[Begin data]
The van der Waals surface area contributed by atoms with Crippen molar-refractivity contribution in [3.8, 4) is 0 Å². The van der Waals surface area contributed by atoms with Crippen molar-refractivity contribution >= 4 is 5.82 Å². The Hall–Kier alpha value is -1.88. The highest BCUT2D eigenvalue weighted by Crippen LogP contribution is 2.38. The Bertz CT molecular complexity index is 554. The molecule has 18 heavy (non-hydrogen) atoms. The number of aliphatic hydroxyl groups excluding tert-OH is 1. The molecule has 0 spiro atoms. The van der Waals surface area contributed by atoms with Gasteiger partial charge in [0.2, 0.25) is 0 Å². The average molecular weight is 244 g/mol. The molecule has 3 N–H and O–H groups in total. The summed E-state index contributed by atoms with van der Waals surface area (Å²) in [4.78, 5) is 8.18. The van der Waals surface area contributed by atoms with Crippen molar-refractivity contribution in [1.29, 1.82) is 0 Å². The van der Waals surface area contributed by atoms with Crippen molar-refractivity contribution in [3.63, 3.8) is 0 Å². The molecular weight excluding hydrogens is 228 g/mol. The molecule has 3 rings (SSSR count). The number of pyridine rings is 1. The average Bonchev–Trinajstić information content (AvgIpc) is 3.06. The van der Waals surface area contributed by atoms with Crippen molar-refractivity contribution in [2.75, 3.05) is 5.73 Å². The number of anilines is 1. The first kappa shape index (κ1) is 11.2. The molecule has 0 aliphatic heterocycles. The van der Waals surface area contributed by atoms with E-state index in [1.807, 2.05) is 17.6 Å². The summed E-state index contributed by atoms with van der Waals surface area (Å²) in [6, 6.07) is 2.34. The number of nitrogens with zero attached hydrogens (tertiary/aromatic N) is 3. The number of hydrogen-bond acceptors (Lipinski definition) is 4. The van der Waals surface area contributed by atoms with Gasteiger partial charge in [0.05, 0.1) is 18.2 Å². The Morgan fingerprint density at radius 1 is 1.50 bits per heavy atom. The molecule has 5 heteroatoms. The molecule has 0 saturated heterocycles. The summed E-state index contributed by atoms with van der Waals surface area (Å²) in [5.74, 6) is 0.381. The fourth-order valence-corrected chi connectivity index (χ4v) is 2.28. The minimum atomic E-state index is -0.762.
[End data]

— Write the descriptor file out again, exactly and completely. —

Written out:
The van der Waals surface area contributed by atoms with Crippen molar-refractivity contribution in [3.8, 4) is 0 Å². The van der Waals surface area contributed by atoms with Crippen molar-refractivity contribution >= 4 is 5.82 Å². The Hall–Kier alpha value is -1.88. The highest BCUT2D eigenvalue weighted by Crippen LogP contribution is 2.38. The Bertz CT molecular complexity index is 554. The molecule has 18 heavy (non-hydrogen) atoms. The number of aliphatic hydroxyl groups excluding tert-OH is 1. The molecule has 0 spiro atoms. The van der Waals surface area contributed by atoms with Gasteiger partial charge in [0.2, 0.25) is 0 Å². The average molecular weight is 244 g/mol. The molecule has 3 N–H and O–H groups in total. The summed E-state index contributed by atoms with van der Waals surface area (Å²) in [4.78, 5) is 8.18. The van der Waals surface area contributed by atoms with Crippen molar-refractivity contribution in [1.29, 1.82) is 0 Å². The van der Waals surface area contributed by atoms with Crippen molar-refractivity contribution in [3.63, 3.8) is 0 Å². The molecular weight excluding hydrogens is 228 g/mol. The molecule has 3 rings (SSSR count). The number of pyridine rings is 1. The average Bonchev–Trinajstić information content (AvgIpc) is 3.06. The van der Waals surface area contributed by atoms with Crippen molar-refractivity contribution in [2.75, 3.05) is 5.73 Å². The number of anilines is 1. The first kappa shape index (κ1) is 11.2. The molecule has 0 aliphatic heterocycles. The van der Waals surface area contributed by atoms with E-state index in [1.807, 2.05) is 17.6 Å². The summed E-state index contributed by atoms with van der Waals surface area (Å²) in [6, 6.07) is 2.34. The number of nitrogens with zero attached hydrogens (tertiary/aromatic N) is 3. The number of hydrogen-bond acceptors (Lipinski definition) is 4. The van der Waals surface area contributed by atoms with Gasteiger partial charge in [0.05, 0.1) is 18.2 Å². The Morgan fingerprint density at radius 1 is 1.50 bits per heavy atom. The molecule has 5 heteroatoms. The molecule has 0 saturated heterocycles. The summed E-state index contributed by atoms with van der Waals surface area (Å²) in [5.74, 6) is 0.381. The fourth-order valence-corrected chi connectivity index (χ4v) is 2.28. The minimum atomic E-state index is -0.762.